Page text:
Dictionary of National Biography, 1912 supplement/MacCormac, William

MACCORMAC, Sir WILLIAM, first baronet (1836–1901), surgeon, the elder son of Henry MacCormac [q. v.], a physician of Belfast, and Mary Newsham his wife, was born at Belfast on 17 Jan. 1836. The younger son, John, became a director of the Northern Linen Company at Belfast. William, after education at the Belfast Royal Academical Institution, studied at Dublin and Paris. In October 1851 he entered Queen's College, Belfast, as a student of engineering and gained engineering scholarships there in his first and second years. He then turned aside to the arts course, graduating B.A. in the old Queen's University in 1855 and proceeding M.A. in 1858. He won the senior scholarship in natural philosophy in 1856, and next year was admitted M.D., subsequently receiving the hon. degrees of M.Ch. in 1879 and of D.Sc. in 1882, with the gold medal of the university. The hon. degrees of M.D. and M.Ch. were also bestowed upon him in later life by the University of Dublin in June 1900.

After graduation MacCormac studied surgery in Berlin, where he made lasting friendships with von Langenbeck, Billroth, and von Esmarch. Becoming M.R.C.S. England in 1857, he was elected in 1864 F.R.C.S. Ireland. MacCormac practised as a surgeon in Belfast from 1864 to 1870, becoming successively surgeon, lecturer on clinical surgery, and consulting surgeon to the Royal Hospital. He then moved to 13 Harley Street, London, where he resided until death.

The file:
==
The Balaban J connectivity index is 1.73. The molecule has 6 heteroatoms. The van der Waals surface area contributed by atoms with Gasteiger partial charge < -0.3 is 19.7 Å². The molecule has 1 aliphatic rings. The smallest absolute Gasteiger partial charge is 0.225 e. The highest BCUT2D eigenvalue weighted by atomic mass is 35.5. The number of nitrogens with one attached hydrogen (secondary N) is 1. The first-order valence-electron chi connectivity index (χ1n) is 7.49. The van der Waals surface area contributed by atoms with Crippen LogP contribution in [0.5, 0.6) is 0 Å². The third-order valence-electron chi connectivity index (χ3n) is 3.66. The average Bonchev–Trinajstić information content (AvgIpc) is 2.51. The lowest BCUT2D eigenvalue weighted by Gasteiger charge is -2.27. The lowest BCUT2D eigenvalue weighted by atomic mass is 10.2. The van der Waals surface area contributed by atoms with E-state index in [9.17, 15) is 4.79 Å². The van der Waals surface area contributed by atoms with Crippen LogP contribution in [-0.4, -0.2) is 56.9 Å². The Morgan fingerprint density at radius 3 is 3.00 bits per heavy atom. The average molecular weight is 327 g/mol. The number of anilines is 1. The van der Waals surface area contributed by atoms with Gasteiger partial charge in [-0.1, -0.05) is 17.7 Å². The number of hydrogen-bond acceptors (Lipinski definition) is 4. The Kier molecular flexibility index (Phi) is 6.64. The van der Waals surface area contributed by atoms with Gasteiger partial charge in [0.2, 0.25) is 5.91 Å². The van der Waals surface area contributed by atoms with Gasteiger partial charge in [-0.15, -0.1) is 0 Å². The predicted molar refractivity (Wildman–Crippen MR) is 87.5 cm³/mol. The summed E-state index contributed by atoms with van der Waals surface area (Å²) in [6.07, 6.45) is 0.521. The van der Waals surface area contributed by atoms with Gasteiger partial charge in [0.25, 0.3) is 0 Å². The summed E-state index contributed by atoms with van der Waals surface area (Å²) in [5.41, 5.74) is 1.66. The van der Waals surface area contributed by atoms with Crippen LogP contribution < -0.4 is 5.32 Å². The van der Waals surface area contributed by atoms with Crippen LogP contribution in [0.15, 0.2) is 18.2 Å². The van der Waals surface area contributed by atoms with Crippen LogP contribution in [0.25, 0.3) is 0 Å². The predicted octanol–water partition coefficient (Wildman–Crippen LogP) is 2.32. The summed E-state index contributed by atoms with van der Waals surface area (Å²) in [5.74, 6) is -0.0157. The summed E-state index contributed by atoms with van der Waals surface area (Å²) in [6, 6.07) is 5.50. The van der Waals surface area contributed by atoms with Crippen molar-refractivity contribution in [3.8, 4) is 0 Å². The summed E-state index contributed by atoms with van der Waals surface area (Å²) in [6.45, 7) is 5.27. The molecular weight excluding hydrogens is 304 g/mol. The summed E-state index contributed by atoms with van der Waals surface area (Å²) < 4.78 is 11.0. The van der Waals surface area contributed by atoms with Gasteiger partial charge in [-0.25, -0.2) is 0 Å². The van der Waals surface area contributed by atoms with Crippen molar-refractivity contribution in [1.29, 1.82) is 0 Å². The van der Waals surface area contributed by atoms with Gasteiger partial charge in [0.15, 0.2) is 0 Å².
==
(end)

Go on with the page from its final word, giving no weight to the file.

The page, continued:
At the outbreak of the Franco-German war in 1870 MacCormac volunteered for service. Appointed to hospital duties at Metz, he was treated on his arrival as a spy and returned to Paris. Here he joined the Anglo-American association for the care of the wounded, and with others arrived at Sedan on the night of 30 Aug. 1870. Bivouacked in the waiting-room of the deserted railway station, MacCormac, unable to sleep, wandered up and down the platform, and at 2 a.m. witnessed the arrival of Napoleon III and two attendants in a sohtary cattle truck attached to an engine, and following the party at a distance was sole spectator of the Emperor's hardly-gained entrance to the town which he soon left again as a prisoner. The battle of Sedan began at 4 a.m. on 1 Sept., and during the first day more than a thousand soldiers were brought for treatment to the Caserne d'Asfeld, a deserted infantry barracks on the ramparts, which MacCormac and his companions had hastily converted into a hospital of 384 beds.

Returning to London at the end of the Franco-German war, he was admitted in 1871 at the Royal College of Surgeons of England to the rare distinction of an ad eundem fellowship. In the same year he became, after a severe struggle, assistant surgeon at St. Thomas's Hospital, which had just moved to the Albert Embankment. He was made full surgeon in 1873 upon the resignation of Frederick le Gros Clark (1811-1892), and he was for twenty years lecturer on siirgery in the medical school. He was elected consulting surgeon to the hospital and emeritus lecturer on clinical surgery in the medical school on retiring from active work in 1893.